Confused about bus lane rules? Here’s what you need to know

Confused about bus lane rules? Here’s what you need to know

Bus lanes are separated from regular road lanes in order to ensure the free flow of traffic and prevent high congestion in urban areas. This is particularly important in the UK, home to the world’s most congested city – London. The rules regarding who is permitted to drive along these lanes and when are strictly enforced, especially in the larger cities. This guide will help you understand UK bus lane rules and avoid the penalties for using the lanes illegally. 

Understanding bus lane signs and markings

Understanding bus lane signs and markings

Most bus lanes are easily recognisable as they are clearly marked with a dashed or solid white line, and  you’ll see “Bus Lane” written in bold white letters. In some areas the lanes are also marked in red to indicate the type of lane or to make it stand out. Dashed lines indicate the start and end of the lane, as well as points where other vehicles can cross it when making a turn or entering a loading bay. Solid white lines mark out the borders that should not be crossed while the lane is in operation. 

Usually, there are also blue signs placed next to the bus lanes which indicate their operating hours and days. During these hours, only buses can use them. If there is no sign, you can normally assume that the lane is in continuous operation (24/7), including during public holidays.

When can you use bus lanes?

Any motorist can use the lane as long as it is outside of its operating hours. Pay attention to the hours indicated on the blue sign as this will vary depending on the road, area and bus timetables. The sign will often show two sets of times. If you fail to follow the rules, it could prevent you from passing your driving test or result in a driving penalty.

There are some exceptions to the rules where you may be required to cross into a bus lane while it is in operation. This includes cases where you are forced to do so to avoid an accident or road obstruction, as well as when you need to move out of the way of an ambulance or other emergency vehicle.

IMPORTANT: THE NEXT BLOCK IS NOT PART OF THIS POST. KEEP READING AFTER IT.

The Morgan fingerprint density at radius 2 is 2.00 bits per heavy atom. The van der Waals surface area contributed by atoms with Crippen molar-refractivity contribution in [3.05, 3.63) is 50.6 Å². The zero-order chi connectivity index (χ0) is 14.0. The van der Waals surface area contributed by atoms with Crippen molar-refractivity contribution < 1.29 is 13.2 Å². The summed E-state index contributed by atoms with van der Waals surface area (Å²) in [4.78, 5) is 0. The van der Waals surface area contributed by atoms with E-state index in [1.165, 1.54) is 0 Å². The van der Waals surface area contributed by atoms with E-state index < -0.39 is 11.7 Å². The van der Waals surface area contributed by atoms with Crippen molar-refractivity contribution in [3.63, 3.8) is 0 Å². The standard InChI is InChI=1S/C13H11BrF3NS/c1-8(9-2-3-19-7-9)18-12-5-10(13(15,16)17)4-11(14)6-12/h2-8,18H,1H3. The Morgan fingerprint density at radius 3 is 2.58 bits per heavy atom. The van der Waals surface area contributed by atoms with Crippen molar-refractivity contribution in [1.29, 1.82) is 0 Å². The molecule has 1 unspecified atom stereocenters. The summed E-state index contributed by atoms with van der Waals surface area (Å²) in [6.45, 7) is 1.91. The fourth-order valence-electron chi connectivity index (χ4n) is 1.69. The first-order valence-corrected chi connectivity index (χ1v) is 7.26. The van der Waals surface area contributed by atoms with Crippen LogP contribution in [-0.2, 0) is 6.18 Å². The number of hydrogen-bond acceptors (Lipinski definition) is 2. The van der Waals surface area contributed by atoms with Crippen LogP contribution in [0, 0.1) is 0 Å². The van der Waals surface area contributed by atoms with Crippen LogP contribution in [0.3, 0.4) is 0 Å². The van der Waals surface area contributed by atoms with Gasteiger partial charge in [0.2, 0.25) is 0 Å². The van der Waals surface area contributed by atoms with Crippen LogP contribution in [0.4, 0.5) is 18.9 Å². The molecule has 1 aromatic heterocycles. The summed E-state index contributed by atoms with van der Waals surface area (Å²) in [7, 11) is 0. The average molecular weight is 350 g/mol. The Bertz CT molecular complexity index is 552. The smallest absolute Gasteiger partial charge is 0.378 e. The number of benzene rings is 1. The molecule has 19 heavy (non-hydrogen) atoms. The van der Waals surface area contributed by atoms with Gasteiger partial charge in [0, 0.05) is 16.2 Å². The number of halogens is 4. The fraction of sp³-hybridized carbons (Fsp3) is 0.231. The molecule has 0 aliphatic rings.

Who can use them?

Some are only reserved for buses which are classified as vehicles with a minimum of 10 seats including the driver. For other lanes, licensed taxis, motorcycles, bicycles, mopeds, and scooters may be permitted to use them during operating hours. This will be clearly indicated by the symbols on the blue road sign. If the sign says ‘local’, it means that only local bus services are permitted to drive in the lane.

What are the penalties for driving in a bus lane?

If you are caught misusing bus lanes, you may have to pay what is known as a penalty charge notice (PNC). The fine amount will depend on where you were driving at the time. The fines for these offences are much higher in London and its Congestion Charge Zone. For example, the full PNC fine for offences inside Greater London is £160, compared to just £65 outside of Greater London. If paid within 14 days of the PCN being issued, this fee is reduced to £80 and £30 respectively.

How are these rules enforced?

How are these rules enforced?

Rule enforcement depends mostly on the CCTV cameras installed around bus lanes. If the camera detects that vehicle is driving, parking or standing in the bus lane illegally, it will automatically or manually record a video for a minimum of 8 seconds. There is no flash or other warning to notify the motorist of this. 

Cameras can either be fixed, remaining in the same position at all times, or mobile where they are only used while the lane is operational. The video footage recorded by the CCTV cameras is normally reviewed by a local traffic enforcement officer and then a PCN is issued within a few weeks depending on the officer’s verdict.

Do you also get penalty points for using bus lanes illegally?

You will not receive any penalty points on your licence for misusing bus lanes. You may also have the chance to appeal any fines if you know the offence didn’t occur, the fine is higher than it should be, or the vehicle was being used without your consent, for example. However, if you fail to pay the PCN, the local authority may take legal action against you.

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